[webkit-dev] Do we have a style preference about const member functions?

Maciej Stachowiak mjs at apple.com
Tue May 31 16:37:05 PDT 2011

On May 31, 2011, at 12:08 PM, Geoffrey Garen wrote:

>> I agree that const should be used for "logical constness". The rule should not be merely "doesn't alter any data members of this object" but rather "does not alter observable state of this object or vend any type of pointer or reference by which observable state of this object could be altered".
>> Precisely!
> I like this explanation too. 
> I'm trying to think of a simple way to explain / test whether something falls into the category of logical constness, since it can be ambiguous.
> It occurred to me that a simple, though imperfect, test is just, "Is this function called by an owner of a const pointer / reference?" After all, a const member function is meaningless if nobody points to the class through a const pointer  / reference. For classes like DOM and render tree nodes, which have no meaningful const-pointer-owning clients, the answer is always no. For other classes, the answer is yes, but only if someone has found a meaningful use for a const pointer or reference to the class.
> So, perhaps the real style question we should answer is when to use const pointers / references, since the answer to when to use const member functions will follow from it.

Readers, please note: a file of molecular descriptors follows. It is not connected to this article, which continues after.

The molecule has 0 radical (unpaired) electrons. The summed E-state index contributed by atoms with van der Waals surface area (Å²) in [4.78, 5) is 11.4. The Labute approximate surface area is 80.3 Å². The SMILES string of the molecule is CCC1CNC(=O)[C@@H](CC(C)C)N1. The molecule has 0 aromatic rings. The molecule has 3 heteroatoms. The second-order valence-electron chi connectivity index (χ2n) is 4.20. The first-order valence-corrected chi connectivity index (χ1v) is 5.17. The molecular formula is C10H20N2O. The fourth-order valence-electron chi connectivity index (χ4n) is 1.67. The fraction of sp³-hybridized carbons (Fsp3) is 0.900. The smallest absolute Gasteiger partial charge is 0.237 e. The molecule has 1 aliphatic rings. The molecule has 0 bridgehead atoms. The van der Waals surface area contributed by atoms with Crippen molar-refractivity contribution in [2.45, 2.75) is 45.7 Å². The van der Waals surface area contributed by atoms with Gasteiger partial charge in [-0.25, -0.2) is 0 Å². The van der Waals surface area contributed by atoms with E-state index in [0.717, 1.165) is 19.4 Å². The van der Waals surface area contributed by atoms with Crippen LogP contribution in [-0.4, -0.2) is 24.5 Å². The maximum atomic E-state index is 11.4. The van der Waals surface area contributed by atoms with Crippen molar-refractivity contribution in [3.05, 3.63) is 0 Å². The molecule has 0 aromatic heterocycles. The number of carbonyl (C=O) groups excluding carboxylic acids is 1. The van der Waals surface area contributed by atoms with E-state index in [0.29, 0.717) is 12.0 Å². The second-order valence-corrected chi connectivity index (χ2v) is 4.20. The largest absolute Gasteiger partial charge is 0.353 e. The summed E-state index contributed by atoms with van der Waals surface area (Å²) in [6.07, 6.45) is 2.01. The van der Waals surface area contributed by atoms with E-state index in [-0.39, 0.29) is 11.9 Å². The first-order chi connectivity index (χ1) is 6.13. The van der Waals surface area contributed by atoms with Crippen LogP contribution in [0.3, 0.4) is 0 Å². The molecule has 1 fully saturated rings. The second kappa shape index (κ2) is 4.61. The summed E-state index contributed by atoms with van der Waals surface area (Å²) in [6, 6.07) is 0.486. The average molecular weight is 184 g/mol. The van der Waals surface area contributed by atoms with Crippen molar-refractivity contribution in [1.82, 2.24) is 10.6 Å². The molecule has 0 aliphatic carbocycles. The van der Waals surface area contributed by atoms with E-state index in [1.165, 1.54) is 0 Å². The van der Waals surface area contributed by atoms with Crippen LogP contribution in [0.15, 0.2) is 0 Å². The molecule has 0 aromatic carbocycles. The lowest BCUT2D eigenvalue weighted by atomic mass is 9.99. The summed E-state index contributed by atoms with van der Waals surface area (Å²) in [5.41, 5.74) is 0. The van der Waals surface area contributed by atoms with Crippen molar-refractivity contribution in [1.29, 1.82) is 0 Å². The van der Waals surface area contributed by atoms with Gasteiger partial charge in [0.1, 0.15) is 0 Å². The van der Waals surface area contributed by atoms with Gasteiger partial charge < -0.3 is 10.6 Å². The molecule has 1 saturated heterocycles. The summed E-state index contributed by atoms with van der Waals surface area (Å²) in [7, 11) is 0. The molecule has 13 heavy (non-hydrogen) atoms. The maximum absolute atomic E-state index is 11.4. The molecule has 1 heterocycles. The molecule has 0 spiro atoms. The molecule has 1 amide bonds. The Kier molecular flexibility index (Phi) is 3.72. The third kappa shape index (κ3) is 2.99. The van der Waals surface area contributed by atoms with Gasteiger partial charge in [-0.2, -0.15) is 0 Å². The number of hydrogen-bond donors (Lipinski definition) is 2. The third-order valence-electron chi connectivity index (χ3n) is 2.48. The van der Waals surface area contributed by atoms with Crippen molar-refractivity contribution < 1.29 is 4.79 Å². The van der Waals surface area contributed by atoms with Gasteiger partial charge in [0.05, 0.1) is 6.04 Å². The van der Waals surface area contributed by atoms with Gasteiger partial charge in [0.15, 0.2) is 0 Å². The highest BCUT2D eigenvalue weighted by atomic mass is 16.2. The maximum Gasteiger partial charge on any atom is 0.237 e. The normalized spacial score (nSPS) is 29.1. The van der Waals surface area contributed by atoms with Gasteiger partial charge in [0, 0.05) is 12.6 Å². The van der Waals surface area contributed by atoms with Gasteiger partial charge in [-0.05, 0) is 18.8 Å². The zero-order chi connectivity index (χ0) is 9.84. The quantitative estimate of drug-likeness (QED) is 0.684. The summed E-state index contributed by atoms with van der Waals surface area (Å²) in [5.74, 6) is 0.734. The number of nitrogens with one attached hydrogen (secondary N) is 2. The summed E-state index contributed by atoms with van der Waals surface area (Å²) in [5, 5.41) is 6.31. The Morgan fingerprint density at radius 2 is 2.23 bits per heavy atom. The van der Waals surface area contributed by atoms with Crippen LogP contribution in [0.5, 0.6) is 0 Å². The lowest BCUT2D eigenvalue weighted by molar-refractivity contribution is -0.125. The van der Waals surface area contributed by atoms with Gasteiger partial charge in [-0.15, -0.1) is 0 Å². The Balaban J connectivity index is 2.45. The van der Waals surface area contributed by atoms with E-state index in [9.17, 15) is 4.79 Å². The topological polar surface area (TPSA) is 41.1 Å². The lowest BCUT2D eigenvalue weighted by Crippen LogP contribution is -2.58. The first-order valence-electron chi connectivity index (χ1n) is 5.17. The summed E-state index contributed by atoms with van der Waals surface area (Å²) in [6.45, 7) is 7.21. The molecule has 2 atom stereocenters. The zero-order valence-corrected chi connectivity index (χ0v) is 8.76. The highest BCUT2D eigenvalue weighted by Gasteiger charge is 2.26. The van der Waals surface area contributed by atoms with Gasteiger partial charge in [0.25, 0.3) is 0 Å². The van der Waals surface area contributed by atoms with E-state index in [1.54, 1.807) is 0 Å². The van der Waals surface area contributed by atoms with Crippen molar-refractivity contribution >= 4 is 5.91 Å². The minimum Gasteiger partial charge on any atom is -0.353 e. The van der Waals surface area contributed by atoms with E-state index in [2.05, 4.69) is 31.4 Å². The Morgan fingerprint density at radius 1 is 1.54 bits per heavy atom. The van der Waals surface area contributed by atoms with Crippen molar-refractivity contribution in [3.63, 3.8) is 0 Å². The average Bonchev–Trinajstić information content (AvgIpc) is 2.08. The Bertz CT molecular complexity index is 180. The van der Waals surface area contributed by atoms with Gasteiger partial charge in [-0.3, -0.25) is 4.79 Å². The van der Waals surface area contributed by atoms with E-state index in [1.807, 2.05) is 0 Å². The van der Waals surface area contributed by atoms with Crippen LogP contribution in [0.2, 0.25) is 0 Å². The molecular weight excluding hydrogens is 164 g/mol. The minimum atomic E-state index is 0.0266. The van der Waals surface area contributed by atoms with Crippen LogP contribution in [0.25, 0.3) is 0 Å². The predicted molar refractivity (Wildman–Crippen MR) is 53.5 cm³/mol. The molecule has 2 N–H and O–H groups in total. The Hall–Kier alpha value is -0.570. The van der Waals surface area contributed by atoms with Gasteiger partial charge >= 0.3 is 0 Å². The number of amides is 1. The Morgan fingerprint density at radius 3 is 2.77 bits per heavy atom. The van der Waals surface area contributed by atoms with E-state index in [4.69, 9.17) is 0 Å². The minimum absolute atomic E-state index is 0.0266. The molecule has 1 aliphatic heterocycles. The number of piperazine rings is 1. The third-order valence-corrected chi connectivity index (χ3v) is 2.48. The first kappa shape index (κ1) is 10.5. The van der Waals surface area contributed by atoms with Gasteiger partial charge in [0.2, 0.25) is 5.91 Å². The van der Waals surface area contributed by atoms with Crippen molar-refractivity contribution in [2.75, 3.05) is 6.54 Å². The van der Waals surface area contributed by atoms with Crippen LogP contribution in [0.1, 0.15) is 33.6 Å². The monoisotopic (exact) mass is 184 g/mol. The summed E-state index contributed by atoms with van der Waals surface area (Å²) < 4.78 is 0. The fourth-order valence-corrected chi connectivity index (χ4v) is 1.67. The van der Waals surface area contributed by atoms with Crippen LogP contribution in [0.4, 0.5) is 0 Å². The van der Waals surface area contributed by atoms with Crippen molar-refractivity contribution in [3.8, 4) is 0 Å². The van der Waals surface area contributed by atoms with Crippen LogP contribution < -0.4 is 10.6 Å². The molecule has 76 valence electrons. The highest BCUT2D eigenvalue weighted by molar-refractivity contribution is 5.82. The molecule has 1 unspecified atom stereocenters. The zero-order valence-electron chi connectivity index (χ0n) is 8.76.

> What are some good examples of existing code that meaningfully uses a const pointer or reference? (Something other than, say, the obligatory const& in a copy constructor.)

I agree that one useful distinction is whether a particular kind of object is every manipulated via const pointers or references. If we never use const references/pointers to a particular kind of object, then it is probably not useful to maintain const-correctness discipline for that class. If we wanted to make the DOM or render tree thoroughly const-correct, the key question would be what client code would access via const pointers or references.

For container classes, it is almost certain that some client will wish to vend or consume const references, even if the very first client doesn't.

There's probably other classes where it's less clear-cut.


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